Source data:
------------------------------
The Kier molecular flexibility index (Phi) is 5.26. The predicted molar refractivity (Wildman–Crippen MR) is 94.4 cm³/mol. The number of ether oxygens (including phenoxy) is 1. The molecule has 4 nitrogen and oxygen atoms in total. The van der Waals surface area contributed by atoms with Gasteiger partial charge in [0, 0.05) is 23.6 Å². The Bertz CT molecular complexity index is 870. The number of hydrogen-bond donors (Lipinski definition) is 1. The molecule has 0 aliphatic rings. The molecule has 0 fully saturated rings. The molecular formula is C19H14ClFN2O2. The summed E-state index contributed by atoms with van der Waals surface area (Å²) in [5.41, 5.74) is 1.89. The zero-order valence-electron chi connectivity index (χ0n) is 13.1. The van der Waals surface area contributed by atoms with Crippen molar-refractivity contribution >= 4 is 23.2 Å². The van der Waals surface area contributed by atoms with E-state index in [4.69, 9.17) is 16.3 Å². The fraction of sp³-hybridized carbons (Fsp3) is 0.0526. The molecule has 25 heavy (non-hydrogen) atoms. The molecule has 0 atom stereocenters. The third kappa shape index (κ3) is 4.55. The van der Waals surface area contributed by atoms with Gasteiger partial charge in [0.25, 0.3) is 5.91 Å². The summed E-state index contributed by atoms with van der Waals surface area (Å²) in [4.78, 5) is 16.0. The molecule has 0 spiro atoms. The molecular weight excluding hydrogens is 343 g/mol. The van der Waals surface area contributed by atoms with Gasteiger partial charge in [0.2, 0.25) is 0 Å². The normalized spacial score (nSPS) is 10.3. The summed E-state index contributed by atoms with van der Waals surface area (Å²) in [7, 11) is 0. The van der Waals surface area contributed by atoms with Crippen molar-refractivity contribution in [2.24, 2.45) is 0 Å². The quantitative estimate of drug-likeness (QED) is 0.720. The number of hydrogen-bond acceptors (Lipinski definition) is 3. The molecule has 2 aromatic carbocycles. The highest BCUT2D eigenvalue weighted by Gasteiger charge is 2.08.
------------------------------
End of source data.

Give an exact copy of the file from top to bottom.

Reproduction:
The Kier molecular flexibility index (Phi) is 5.26. The predicted molar refractivity (Wildman–Crippen MR) is 94.4 cm³/mol. The number of ether oxygens (including phenoxy) is 1. The molecule has 4 nitrogen and oxygen atoms in total. The van der Waals surface area contributed by atoms with Gasteiger partial charge in [0, 0.05) is 23.6 Å². The Bertz CT molecular complexity index is 870. The number of hydrogen-bond donors (Lipinski definition) is 1. The molecule has 0 aliphatic rings. The molecule has 0 fully saturated rings. The molecular formula is C19H14ClFN2O2. The summed E-state index contributed by atoms with van der Waals surface area (Å²) in [5.41, 5.74) is 1.89. The zero-order valence-electron chi connectivity index (χ0n) is 13.1. The van der Waals surface area contributed by atoms with Crippen molar-refractivity contribution >= 4 is 23.2 Å². The van der Waals surface area contributed by atoms with E-state index in [4.69, 9.17) is 16.3 Å². The fraction of sp³-hybridized carbons (Fsp3) is 0.0526. The molecule has 25 heavy (non-hydrogen) atoms. The molecule has 0 atom stereocenters. The third kappa shape index (κ3) is 4.55. The van der Waals surface area contributed by atoms with Gasteiger partial charge in [0.25, 0.3) is 5.91 Å². The summed E-state index contributed by atoms with van der Waals surface area (Å²) in [4.78, 5) is 16.0. The molecule has 0 spiro atoms. The molecular weight excluding hydrogens is 343 g/mol. The van der Waals surface area contributed by atoms with Gasteiger partial charge in [0.2, 0.25) is 0 Å². The normalized spacial score (nSPS) is 10.3. The summed E-state index contributed by atoms with van der Waals surface area (Å²) in [7, 11) is 0. The van der Waals surface area contributed by atoms with Crippen molar-refractivity contribution in [2.24, 2.45) is 0 Å². The quantitative estimate of drug-likeness (QED) is 0.720. The number of hydrogen-bond acceptors (Lipinski definition) is 3. The molecule has 2 aromatic carbocycles. The highest BCUT2D eigenvalue weighted by Gasteiger charge is 2.08.